Janin pushed herself back from the table, scowling. “Possibility is what plunged our Queen, and our kingdom, into despair. It is time to look deep into the heart of the darkness, to prevent it from ever rising again.”
Myth stood, glaring up at her sister who stood a head taller than she. Myth levitated until they were eye to eye. “Only light can cut through the darkness.”
Janin folded her arms across her chest. Myth mimicked her sister’s body language; together they were a mirror image of stubbornness.
“And I’m sure that if Elwin of Erylo had only felt the light of Aclara’s love, they would have lived happily ever after.” Janin smirked. “You are soft, dear sister. And your magic suffers for it.”
Myth felt her ruddy cheeks flare. “And you are as cold and unyielding as a… as a…”
“Good luck with your design,” Janin said. Her form flickered, then dissipated, leaving Myth alone.
Myth floated down and settled back in to the bench. The unfinished cloak glided toward her, wrapping her in a hug.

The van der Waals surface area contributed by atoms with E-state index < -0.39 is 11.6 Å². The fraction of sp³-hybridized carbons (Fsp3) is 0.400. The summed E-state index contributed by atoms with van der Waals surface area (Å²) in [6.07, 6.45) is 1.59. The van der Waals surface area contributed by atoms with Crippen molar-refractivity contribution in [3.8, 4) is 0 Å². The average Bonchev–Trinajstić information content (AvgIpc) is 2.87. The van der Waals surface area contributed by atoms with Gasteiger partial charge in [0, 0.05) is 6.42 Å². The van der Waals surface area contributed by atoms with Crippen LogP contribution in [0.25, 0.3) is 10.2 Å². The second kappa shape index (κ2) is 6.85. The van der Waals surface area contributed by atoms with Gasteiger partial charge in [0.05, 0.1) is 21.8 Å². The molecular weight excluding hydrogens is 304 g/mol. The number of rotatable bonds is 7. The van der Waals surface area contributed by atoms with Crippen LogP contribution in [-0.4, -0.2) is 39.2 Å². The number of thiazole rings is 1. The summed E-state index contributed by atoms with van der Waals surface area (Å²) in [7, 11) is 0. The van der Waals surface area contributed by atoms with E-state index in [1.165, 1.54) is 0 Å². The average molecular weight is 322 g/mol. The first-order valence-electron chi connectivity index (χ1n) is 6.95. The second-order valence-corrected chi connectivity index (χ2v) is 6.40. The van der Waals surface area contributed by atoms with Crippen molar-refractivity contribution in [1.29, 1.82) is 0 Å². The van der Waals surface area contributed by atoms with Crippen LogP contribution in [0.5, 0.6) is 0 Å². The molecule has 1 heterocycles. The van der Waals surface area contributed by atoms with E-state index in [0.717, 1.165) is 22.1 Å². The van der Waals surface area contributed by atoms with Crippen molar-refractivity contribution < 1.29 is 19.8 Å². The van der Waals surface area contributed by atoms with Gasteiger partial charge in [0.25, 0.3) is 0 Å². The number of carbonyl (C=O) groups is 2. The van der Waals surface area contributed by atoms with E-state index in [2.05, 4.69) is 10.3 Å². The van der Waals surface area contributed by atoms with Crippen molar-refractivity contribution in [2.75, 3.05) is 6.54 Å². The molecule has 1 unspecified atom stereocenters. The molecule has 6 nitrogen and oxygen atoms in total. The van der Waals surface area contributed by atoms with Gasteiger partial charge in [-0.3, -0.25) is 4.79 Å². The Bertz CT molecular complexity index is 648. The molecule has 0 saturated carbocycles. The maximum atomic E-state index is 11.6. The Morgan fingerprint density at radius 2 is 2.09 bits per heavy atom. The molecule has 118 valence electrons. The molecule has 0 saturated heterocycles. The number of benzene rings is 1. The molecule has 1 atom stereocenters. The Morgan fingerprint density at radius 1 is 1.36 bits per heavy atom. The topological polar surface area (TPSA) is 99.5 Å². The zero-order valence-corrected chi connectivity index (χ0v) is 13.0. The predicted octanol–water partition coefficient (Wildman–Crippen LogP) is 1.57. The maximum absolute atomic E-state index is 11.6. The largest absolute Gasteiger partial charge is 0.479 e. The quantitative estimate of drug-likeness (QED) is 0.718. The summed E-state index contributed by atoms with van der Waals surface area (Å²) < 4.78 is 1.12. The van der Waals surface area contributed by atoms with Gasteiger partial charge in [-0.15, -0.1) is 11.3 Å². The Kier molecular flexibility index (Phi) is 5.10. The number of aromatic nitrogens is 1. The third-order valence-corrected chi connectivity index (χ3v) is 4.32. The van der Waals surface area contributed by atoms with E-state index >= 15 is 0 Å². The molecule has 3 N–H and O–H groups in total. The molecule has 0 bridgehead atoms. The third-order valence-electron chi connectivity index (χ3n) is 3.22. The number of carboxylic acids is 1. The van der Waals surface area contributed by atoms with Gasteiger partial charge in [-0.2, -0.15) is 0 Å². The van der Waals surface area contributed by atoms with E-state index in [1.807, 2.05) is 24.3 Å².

Queen Aclara listened to the murmuring crowd that had gathered in the courtyard. She wiped sweat from her brow as the heat of the summer sun beat down. With the King gone, daylight had finally ventured out like a child emerging from her hiding place. Aclara’s time in the dungeon had given her an appreciation for the warmth she had long taken for granted.
“How many are there, Gerard?”
“Maybe two hundred, your Grace. Mostly peasants. Some nobles, few wizards.” He squeezed her hand. “It’s a start.”
“And the two witches? Have they arrived?”
“They have. Each with her own design. Apparently, there were creative differences.”
“Sisters.” Aclara smiled. “It’s to be expected.”
“And their quarrel is to our advantage.” Gerard laughed. “Sometimes a friendly competition is all you need to bring a kingdom back together.”
Myth raised her hand to her eyes as she looked skyward. Purple and gold banners – the Queen’s colors – rustled in the breeze. She felt a nagging tickle in her stomach as the Queen’s valet led her and Janin, whom she hadn’t seen in weeks, to a large platform. Myth grasped tight to the pink satin sack that held her design; Janin carried one similar in dark blue.
Myth hated the way they’d left things and was anxious to see Janin’s creation. But based on Janin’s stony expression, rigid as a castle gargoyle, she suspected that her sister didn’t share the same feeling of goodwill.
The crowd quieted as Queen Aclara stepped forward to address them. It was her first public appearance since her captivity, and the first time Myth had ever seen her in person. Though slight in stature, her movements betrayed a heaviness that only tragedy, and uncertainty, bring. Nonetheless, Myth thought that Aclara was the most beautiful woman she’d ever seen.